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J Recept Res. 1984;4(1-6):37-50.

Beta-adrenergic receptors are different in subpopulations of human circulating lymphocytes.


Mononuclear leucocytes (MNL) were isolated from blood of 11 healthy blood donors. Lymphocyte subsets were sorted in a Cytofluorograf after direct (B cells) or indirect immunofluorescence labeling with monoclonal antibodies directed against the phenotypes of T-, T helper (Th)- and T suppressor (Ts) cells. The sorted cells were incubated with (+/-)125iodocyanopindolol ([125I]CYP) for the determination of beta-adrenergic receptors. Beta-adrenergic receptors on B cells were increased two-fold (3700 sites/cell, p less than 0.004) and had a lower affinity (dissociation constant KD 40pM, p less than 0.03) when compared with T cells (1400 sites/cell, KD 17pM). Receptors on Th- and Ts cells showed a similar binding capacity, but Ts cells had a slightly higher [125I]CYP binding affinity (KD 13 pM) than Th cells (KD 27 pM, p less than 0.02). The different densities and affinities of beta-adrenergic receptors in human lymphocyte subsets, as assessed by antagonist binding should be considered in the interpretation of receptor alterations of unfractionated MNL, which may occur simultaneously to changes of the blood leucocyte distribution.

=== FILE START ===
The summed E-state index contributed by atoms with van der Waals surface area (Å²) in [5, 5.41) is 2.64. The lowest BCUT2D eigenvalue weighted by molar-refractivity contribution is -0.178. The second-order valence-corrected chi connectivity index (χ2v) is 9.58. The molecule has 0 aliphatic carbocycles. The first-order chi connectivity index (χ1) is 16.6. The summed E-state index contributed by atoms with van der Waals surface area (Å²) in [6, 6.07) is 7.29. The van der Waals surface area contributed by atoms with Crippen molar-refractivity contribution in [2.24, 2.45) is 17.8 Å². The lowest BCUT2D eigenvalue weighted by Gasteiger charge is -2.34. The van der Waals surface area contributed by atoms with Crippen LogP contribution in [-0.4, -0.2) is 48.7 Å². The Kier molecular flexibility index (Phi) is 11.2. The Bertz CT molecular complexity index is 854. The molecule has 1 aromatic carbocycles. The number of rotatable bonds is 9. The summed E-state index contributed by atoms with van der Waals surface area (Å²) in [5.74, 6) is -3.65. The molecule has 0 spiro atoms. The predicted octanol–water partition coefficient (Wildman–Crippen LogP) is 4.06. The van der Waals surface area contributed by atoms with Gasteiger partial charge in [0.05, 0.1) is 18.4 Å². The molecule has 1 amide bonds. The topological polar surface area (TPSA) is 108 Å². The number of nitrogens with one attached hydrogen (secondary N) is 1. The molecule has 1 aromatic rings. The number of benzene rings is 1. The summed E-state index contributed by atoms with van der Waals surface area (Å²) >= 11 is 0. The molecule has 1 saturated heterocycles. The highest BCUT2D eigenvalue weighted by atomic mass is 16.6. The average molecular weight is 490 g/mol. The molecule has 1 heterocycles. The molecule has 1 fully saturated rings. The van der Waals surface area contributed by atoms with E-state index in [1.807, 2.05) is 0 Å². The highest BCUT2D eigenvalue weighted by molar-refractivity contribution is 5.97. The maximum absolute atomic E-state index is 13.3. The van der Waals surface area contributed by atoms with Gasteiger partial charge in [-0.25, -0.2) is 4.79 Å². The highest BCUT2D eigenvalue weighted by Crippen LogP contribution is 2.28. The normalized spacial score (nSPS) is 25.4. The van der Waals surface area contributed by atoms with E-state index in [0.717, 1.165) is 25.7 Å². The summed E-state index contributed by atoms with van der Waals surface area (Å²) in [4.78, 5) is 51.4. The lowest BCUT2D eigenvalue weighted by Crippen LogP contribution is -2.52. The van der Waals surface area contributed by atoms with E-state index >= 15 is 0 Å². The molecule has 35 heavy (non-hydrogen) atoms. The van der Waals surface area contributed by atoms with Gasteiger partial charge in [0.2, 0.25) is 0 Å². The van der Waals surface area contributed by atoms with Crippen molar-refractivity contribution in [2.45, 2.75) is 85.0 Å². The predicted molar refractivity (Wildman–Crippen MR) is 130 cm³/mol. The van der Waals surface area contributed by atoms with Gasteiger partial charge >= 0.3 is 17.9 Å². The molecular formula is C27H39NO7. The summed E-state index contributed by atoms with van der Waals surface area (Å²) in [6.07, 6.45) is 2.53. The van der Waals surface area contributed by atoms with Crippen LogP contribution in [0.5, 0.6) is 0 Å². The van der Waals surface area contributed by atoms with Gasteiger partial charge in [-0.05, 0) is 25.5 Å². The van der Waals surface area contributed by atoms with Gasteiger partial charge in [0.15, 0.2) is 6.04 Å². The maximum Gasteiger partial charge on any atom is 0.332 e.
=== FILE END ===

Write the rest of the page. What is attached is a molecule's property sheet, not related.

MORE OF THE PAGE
[Indexed for MEDLINE]

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